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SportsColumnistsBob Glauber

Glauber: Jets, Giants different styles, same hope for success

New York Giants quarterback #10 Eli Manning throws

New York Giants quarterback #10 Eli Manning throws a pass during day three of the NFL team's three day minicamp. (June 17, 2010) Photo Credit: James A. Escher

Two teams, one city, one stadium - and one ultimate goal.

As far as the Jets and Giants are concerned, that's about all they have in common as both teams open training camp. While the Giants prepare for their nearly month-long sojourn to Albany with coach Tom Coughlin's mantra - "Talk is cheap, play the game'' - Rex Ryan's swashbuckling Jets are set to visit Cortland shouting to the world that they're ready to win the Super Bowl.

And just in case you miss any of the action with Team Rex, you'll have a chance to watch and listen on HBO's up-close-and-personal "Hard Knocks" cable television series. Ryan was only too happy to pitch the show by pronouncing the Jets the team to beat this season.

"I've never been shy about setting our goals high," Ryan said. "I don't believe you can do it any other way. You can't go in with low expectations, and then if you exceed them, everyone is patting you on the back. That's not the way I work. We're in this to win it."

Rarely has a Jets team come into training camp with expectations this high. Coming off last season's unexpected run to the AFC Championship Game, in which they lost to the Colts in Indianapolis, this team can be every bit as good this season. Maybe better.

The No. 1 defense added cornerback Antonio Cromartie, safety Brodney Pool and pass rusher Jason Taylor. Mark Sanchez enters his second year with plenty of confidence after recovering from midseason turnover problems in 2009. Shonn Greene is ready to take over as the feature back, and former Super Bowl MVP Santonio Holmes joins an already solid corps of wide receivers. And the Jets hope LaDainian Tomlinson can take over the third-down duties of Leon Washington as well as some of the load shouldered by Thomas Jones.

"I feel very good about this football team," Ryan said.

All things considered, this is a good team with a legitimate shot at making a meaningful playoff run. Maybe all the way to Dallas in February for Super Bowl XLV. "That's what we're shooting for," Ryan said.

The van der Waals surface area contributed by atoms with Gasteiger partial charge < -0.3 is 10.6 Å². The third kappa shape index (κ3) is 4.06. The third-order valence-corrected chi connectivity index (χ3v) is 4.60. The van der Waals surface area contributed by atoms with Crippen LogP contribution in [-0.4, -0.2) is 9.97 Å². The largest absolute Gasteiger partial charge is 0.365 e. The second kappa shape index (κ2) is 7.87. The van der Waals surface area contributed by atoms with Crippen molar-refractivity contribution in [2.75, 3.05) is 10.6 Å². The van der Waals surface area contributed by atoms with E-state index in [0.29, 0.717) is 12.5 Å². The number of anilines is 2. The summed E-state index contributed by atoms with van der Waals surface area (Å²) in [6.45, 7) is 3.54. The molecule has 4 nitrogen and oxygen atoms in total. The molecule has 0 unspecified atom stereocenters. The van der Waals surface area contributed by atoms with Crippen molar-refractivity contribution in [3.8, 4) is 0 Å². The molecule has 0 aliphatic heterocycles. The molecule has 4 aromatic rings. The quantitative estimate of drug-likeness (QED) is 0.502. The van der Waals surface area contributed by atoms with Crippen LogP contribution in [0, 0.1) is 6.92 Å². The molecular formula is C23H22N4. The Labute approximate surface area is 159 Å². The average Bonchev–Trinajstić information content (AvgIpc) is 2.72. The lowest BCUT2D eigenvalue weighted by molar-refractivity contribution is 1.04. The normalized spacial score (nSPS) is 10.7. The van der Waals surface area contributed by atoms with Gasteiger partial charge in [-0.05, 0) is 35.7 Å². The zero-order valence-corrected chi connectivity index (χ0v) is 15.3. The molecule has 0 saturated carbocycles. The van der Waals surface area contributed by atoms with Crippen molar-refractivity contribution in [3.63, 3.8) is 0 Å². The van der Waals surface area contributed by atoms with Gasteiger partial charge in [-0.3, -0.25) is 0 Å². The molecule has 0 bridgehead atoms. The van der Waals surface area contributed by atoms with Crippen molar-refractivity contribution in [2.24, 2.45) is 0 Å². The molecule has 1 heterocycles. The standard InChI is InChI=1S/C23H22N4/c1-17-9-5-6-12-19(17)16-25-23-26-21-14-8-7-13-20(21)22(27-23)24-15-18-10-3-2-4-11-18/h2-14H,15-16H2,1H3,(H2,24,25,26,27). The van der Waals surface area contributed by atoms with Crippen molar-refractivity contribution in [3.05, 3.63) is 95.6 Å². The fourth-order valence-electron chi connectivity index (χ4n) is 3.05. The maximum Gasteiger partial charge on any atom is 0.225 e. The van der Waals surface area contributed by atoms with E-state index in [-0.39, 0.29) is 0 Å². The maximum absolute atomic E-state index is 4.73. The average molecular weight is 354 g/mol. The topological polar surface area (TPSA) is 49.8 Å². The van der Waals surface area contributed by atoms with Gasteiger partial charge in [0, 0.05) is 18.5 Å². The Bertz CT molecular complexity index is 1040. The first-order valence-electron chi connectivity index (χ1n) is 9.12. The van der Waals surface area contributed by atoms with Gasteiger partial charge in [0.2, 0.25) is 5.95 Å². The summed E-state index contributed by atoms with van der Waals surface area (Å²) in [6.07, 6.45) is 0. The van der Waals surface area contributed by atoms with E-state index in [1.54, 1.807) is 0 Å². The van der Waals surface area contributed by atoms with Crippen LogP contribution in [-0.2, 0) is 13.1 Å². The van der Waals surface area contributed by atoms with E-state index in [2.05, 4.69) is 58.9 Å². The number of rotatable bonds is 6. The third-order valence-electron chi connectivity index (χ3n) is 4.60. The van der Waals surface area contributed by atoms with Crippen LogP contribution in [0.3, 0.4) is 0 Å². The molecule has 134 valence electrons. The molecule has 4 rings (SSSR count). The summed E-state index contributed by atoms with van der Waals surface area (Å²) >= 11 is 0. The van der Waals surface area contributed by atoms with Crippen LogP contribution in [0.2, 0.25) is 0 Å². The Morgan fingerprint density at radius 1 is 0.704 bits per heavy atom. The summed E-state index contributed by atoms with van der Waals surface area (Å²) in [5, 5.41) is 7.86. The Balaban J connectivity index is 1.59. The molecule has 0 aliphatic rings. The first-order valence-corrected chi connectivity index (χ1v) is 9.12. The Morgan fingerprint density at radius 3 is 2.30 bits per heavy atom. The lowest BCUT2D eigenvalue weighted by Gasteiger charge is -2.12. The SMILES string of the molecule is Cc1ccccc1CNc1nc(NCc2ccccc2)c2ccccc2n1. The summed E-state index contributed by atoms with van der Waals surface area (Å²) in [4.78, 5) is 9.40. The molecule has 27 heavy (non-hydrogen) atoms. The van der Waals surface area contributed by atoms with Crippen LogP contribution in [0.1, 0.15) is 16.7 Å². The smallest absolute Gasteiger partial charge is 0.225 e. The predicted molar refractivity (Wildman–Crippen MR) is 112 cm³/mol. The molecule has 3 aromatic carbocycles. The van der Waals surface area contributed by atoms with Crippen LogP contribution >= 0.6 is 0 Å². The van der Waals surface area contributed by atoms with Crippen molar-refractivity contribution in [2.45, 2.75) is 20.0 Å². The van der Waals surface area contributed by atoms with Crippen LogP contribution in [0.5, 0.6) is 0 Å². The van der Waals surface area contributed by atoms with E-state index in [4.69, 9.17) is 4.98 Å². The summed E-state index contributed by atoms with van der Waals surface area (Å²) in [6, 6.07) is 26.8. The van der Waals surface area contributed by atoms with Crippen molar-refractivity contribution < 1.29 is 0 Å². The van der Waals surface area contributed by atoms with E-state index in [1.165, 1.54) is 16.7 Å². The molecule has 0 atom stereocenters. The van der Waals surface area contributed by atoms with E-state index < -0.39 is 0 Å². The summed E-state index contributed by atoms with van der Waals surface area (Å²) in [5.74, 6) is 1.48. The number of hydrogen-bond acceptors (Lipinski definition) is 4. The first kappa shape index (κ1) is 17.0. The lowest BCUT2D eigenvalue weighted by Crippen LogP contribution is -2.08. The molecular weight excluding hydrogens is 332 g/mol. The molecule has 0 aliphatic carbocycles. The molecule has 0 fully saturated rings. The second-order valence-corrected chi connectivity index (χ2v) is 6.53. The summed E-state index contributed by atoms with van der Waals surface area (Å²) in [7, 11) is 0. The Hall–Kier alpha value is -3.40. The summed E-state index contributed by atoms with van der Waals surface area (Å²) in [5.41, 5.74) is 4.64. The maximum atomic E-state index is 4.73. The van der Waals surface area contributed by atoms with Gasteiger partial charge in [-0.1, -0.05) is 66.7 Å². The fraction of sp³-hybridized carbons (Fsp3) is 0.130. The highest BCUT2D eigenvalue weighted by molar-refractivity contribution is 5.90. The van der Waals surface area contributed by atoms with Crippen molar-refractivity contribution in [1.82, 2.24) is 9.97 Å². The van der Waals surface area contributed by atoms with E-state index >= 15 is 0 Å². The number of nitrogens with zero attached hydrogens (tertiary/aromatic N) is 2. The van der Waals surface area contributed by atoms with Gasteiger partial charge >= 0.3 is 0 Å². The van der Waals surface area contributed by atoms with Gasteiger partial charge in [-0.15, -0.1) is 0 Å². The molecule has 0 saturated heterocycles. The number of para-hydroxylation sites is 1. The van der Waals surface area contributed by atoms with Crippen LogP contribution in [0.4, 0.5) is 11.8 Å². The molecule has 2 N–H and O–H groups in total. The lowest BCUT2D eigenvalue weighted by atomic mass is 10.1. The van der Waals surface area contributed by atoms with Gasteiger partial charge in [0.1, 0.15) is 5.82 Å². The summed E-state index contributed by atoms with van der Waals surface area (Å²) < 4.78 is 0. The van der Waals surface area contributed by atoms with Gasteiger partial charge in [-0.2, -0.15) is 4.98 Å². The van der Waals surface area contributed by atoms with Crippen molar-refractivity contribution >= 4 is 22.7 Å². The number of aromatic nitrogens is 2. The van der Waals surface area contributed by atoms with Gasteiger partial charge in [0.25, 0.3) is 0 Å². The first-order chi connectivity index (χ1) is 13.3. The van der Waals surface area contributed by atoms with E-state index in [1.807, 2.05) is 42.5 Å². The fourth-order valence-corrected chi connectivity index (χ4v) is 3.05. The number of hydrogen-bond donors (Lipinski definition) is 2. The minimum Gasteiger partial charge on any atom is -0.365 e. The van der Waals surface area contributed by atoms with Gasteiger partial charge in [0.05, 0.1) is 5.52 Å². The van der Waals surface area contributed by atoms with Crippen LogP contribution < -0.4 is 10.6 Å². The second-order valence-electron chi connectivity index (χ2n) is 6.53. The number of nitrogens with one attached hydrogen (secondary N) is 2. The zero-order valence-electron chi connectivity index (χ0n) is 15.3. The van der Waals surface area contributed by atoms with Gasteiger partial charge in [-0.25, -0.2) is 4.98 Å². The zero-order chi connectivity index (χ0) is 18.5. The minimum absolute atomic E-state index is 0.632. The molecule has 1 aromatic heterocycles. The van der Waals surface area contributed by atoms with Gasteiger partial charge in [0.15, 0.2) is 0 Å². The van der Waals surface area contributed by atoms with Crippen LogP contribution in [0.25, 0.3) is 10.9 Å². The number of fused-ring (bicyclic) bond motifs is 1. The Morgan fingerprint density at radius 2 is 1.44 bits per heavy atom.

The Giants are shooting for the same; they're just not talking about it very much. Coughlin prefers the low-key approach, as do his players. In fact, the coach would just as soon appear on "Hard Knocks" as do the Macarena on the sideline. It's not his style, especially coming off an 8-8 season that featured one of the biggest defensive collapses in the team's history.

"There's a great sense of purpose here,'' Coughlin said. "I sense it from the players and the coaches. No one is happy about what happened last year."

And maybe it's better this way for the Giants, who had high expectations entering last season. Without fanfare, they come in with a team capable of contending for the NFC East title, if not more. Eli Manning comes off his first 4,000-yard season with a group of maturing receivers that includes Hakeem Nicks, Steve Smith and Mario Manningham. The offensive line remains intact. Brandon Jacobs is healthy after undergoing offseason knee surgery.

The defense should be better under new coordinator Perry Fewell, who replaces the ineffective Bill Sheridan. A defensive line that already includes Justin Tuck, Osi Umenyiora and Mathias Kiwanuka has added first-round end Jason Pierre-Paul and second-round tackle Linval Joseph.

Veteran linebacker Keith Bulluck figures to replace Antonio Pierce. The secondary now features Antrel Rolle, Deon Grant and Kenny Phillips, who is cautiously optimistic about a return from knee surgery.

"We have good character guys who do things right,'' Manning said.

It starts today for two teams with the same goal but wildly different approaches of getting there. Either way, it's going to make for one compelling season in New York.


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